Woman behind Sh17b fuel saga now resurfaces
Ann Njoroge, the businesswoman behind the Sh17 billion oil importation saga, who had gone missing resurfaced in Mombasa yesterday, claiming she had been abducted.
However, her narrative raised more questions than answers.
In what sounded like a scene from an Olivier Megaton action film, Njoroge narrated her two-day ordeal in the hands of her abductors, whom she claimed to have been police officers.
Narrating her ordeal to journalists outside the Mombasa Law Courts where she had turned up for the hearing of her case, Njoroge also reiterated that the Sh17-billion diesel consignment belongs to her even as various Government agencies disowned her claims, arguing that the diesel rightfully belongs to a different importer, a company that Energy Cabinet Secretary Davis Chirchir later identified as Galana Energies Limited.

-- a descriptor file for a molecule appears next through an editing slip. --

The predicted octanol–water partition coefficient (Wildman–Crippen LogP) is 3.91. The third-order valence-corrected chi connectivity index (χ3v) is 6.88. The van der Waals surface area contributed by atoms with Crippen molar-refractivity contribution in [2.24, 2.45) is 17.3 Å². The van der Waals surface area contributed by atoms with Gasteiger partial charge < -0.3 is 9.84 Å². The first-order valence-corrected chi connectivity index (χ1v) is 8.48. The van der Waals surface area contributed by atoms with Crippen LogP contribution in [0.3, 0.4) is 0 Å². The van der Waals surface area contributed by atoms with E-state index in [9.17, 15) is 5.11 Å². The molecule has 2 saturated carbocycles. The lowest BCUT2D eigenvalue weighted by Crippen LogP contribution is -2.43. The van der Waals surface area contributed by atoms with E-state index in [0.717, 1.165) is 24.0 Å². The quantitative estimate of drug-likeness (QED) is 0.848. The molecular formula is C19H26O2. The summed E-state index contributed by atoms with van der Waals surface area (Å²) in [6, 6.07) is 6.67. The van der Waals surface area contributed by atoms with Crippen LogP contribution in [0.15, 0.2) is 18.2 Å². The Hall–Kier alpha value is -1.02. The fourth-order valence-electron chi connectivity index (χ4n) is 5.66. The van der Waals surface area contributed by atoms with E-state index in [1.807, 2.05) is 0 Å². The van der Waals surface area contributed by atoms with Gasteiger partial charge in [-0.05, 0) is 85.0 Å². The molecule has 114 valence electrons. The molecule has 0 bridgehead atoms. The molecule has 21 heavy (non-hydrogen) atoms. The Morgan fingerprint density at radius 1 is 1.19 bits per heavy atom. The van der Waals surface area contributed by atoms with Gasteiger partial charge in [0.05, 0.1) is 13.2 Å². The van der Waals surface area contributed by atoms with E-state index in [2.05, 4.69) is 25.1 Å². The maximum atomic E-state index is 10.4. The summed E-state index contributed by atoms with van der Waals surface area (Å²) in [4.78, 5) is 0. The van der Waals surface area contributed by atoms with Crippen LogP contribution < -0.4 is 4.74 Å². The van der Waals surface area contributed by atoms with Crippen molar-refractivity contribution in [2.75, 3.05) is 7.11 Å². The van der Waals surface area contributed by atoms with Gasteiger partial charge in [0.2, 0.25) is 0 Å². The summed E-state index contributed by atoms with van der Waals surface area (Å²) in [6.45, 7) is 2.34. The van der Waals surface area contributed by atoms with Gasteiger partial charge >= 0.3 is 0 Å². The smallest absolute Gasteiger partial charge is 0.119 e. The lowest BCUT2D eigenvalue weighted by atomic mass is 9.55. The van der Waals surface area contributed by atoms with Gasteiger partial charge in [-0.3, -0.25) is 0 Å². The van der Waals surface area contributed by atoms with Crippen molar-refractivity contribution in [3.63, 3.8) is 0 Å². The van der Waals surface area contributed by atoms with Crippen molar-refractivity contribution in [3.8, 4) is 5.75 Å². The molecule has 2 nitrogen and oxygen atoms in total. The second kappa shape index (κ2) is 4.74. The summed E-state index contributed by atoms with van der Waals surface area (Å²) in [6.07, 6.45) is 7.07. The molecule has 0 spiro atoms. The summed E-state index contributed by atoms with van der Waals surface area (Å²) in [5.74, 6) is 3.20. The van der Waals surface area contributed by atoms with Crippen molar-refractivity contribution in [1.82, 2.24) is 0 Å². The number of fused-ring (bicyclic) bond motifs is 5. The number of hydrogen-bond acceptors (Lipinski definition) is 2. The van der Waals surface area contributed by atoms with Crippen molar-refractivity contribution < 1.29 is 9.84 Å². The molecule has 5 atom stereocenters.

Njoroge said that it was her first such import but the government was trying to dispossess her of her property. She insisted that she had genuine documents to prove ownership of the cargo. The Kenya Ports Authority has dismissed her papers as “fake”.
Njoroge went missing moments after recording a statement at the Directorate of Criminal Investigations (DCI) headquarters on Thursday last week.
She alleged that she was abducted inside the DCI headquarters, blindfolded and transported to a location she was not familiar with. She remained under the custody of her abductors — who grilled her at length — before dumping her in Embakasi.
Njoroge claimed her troubles started when she went to record a statement at the DCI headquarters. While there, she was separated from her lawyers before being dragged into an office where she was asked to surrender her phone.
She claimed that the officers who recorded her statement informed her that she was being transferred to a different “office to record another statement.”
The men — whom she could not identify — asked her whether she was under any medication or whether she required any medicine.